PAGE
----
The HPV vaccine prevents head and neck cancers in men, study suggests

The HPV vaccine is linked to a drastic reduction in head and neck cancers in adolescent boys and men, new research finds. 

HPV, or human papillomavirus, is a sexually transmitted infection responsible for virtually all cases of cervical cancer. But the virus is also linked to a number of other cancers, including penile, anal and vaginal cancers. 

It also accounts for the majority — up to 70% — of head and neck cancers, which affect the throat and mouth. Men are about twice as likely to develop these cancers than women, according to the National Cancer Institute.

The HPV vaccine, initially approved for adolescent girls, protects against strains of the virus linked to cervical cancer and has been found to significantly reduce rates of the cancer. But there’s growing evidence that the vaccine also protects against other HPV-related cancers.

“We want males to be thinking about HPV vaccination not just as something that protects female patients, but also male patients,” said Jefferson DeKloe, a research fellow in the department of otolaryngology at Thomas Jefferson University, who specializes in head and neck surgery and who co-authored the research.

The findings will be presented next week at the American Society of Clinical Oncology conference and have not yet been published in a peer-reviewed journal. 

Prior research showed a downward trend in oral infections with HPV strains known to cause cancer. That was a promising sign, said Dr. Glenn J. Hanna, a medical oncologist at the Dana-Farber Cancer Institute’s Center for Head and Neck Oncology, who was not involved in the new research.

“If we can lower the infection rate, we would hope that we would see what we are seeing now, a decline in cancer rates,” Hanna said. “This is an important evolution of the story.” 

The new study analyzed health records from a national database that included nearly 3.5 million people in the United States ages 9 to 39 who had received any vaccination — HPV or otherwise — from 2010 through 2023. About 1.5 million were male, half of whom had been vaccinated against cancer-causing strains of HPV. Nearly 1 million were females who had been vaccinated against HPV. 

The researchers compared the rates of HPV-linked cancers — including head and neck, anal, penile, and cervical cancers — in people who had received the HPV vaccine to those who hadn’t. They found being vaccinated reduced the overall risk of HPV-related cancers in males by 54%, a decrease driven primarily by a drop in head and neck cancers. Females were about 30% less likely to develop any type of HPV-related cancer, including cervical cancer.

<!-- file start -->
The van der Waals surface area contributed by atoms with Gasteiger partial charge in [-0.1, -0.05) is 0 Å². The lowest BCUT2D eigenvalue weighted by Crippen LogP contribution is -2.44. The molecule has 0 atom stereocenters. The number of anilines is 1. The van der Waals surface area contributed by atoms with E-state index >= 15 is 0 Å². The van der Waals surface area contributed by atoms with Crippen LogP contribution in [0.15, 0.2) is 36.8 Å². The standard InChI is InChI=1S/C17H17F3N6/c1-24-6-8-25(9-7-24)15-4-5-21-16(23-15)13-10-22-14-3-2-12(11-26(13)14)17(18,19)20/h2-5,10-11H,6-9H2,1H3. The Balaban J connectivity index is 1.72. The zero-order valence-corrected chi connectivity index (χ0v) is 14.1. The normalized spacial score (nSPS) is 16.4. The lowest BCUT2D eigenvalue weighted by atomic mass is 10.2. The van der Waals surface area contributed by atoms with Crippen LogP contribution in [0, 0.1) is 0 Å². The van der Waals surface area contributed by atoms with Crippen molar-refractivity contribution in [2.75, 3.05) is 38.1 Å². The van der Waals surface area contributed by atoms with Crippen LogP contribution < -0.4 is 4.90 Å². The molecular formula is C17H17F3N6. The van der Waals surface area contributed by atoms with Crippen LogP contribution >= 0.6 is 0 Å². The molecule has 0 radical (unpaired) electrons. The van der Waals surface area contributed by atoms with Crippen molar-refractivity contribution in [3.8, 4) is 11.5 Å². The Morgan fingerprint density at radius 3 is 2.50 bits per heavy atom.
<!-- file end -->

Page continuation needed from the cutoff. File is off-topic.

Most cases of head and neck cancer are in people older than 50. Since the U.S. is only about a decade into widespread HPV vaccination in both males and females, the vaccinated generation hasn’t reached this age yet. HPV typically infects younger people and takes decades for chronic infection to lead to cancer.

“These are the early results of a larger phenomenon we are going to watch play out over the next 20 or 30 years,” DeKloe said, noting that experts don’t expect to see the full effect HPV vaccination has on cancer rates until the largely vaccinated generation is older. 

A second study, which will also be presented at the ASCO conference next week and is not yet published in a peer-reviewed journal, found that HPV vaccination rates have been on the rise in the U.S. from 2011 through early 2020, including in all racial and ethnic groups.

HPV vaccination wasn’t recommended for males until 2011, five years after the Centers for Disease Control and Prevention recommended the vaccine series for girls. The HPV vaccine is now recommended for all adolescents starting as young as age 9, but can also be given to adults up to age 45. 

In the new study, which included children and young adults ages 9 to 26, the increase was largely driven by growing HPV vaccine uptake among males. Although overall HPV vaccination rates among males still lag behind females — about 36% compared to about 50% of those in the 9 to 26 age group — these rates are accelerating. 

“The gap is narrowing between males and females and eventually I would hope that they would meet up,” said Dr. Danh Nguyen, a resident physician at University of Texas Southwestern Medical Center, who led the research. 

Although vaccination efforts have focused on adolescents, adults should also consider getting vaccinated if they weren’t when they were younger, said Dr. Nancy Lee, service chief of head and neck radiation oncology at Memorial Sloan Kettering Cancer Center in New York City, who was not involved with either study. 

“If you are in your 20s or 30s, you can still get the vaccination. Even if you are 45, there is no reason you cannot get vaccinated because we have a population that lives a long time,” Lee said. 

Nguyen said it’s important that conversations about HPV vaccination continue to focus on the prevention of all cancers, including head and neck cancers that are more prevalent in men, rather than solely on cervical cancer prevention.

Hanna said stigma around HPV being a sexually transmitted infection has made discussions around vaccinating adolescents a sticky subject in the past, but that clear data showing the impact vaccination rates have on HPV-related cancers is shifting the narrative. 

“HPV vaccination is cancer prevention,” Hanna said. “The bottom line is that we are preventing cancers broadly by getting people vaccinated younger.”


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